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Plant Physiol. 2013 Mar;161(3):1127-40. doi: 10.1104/pp.112.210583. Epub 2013 Jan 15.

The Arabidopsis TUMOR PRONE5 gene encodes an acetylornithine aminotransferase required for arginine biosynthesis and root meristem maintenance in blue light.

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Institute of Biology/Applied Genetics, Dahlem Centre of Plant Sciences, Freie Universität Berlin, D-14195 Berlin, Germany.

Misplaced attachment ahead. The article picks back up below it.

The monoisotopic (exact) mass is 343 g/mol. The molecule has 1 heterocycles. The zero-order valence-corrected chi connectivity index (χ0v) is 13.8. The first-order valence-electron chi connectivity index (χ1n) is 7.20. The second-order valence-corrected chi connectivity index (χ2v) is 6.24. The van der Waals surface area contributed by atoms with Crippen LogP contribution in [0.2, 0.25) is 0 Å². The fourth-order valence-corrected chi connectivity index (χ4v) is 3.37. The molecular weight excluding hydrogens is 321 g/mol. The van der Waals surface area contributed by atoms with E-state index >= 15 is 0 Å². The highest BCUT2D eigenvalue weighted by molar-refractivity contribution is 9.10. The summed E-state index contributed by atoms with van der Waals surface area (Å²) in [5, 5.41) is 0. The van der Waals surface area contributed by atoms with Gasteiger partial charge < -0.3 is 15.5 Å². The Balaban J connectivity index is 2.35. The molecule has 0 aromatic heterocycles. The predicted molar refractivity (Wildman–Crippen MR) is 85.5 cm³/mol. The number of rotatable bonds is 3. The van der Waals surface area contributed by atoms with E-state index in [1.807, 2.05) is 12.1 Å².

Arginine is an essential amino acid necessary for protein synthesis and is also a nitrogen storage compound. The genes encoding the enzymes of arginine biosynthesis in plants are not well characterized and have mainly been predicted from homologies to bacterial and fungal genes. We report the cloning and characterization of the TUMOR PRONE5 (TUP5) gene of Arabidopsis (Arabidopsis thaliana) encoding an acetylornithine aminotransferase (ACOAT), catalyzing the fourth step of arginine biosynthesis. The free arginine content was strongly reduced in the chemically induced recessive mutant tup5-1, root growth was restored by supplementation with arginine and its metabolic precursors, and a yeast (Saccharomyces cerevisiae) ACOAT mutant was complemented by TUP5. Two null alleles of TUP5 caused a reduced viability of gametes and embryo lethality, possibly caused by insufficient Arg supply from maternal tissue. TUP5 expression is positively regulated by light, and a TUP5-green fluorescent protein was localized in chloroplasts. tup5-1 has a unique light-dependent short root phenotype. Roots of light-grown tup5-1 seedlings switch from indeterminate growth to determinate growth with arresting cell production and an exhausted root apical meristem. The inhibitory activity was specific for blue light, and the inhibiting light was perceived by the root. Thus, tup5-1 reveals a novel role of amino acids and blue light in regulating root meristem function.

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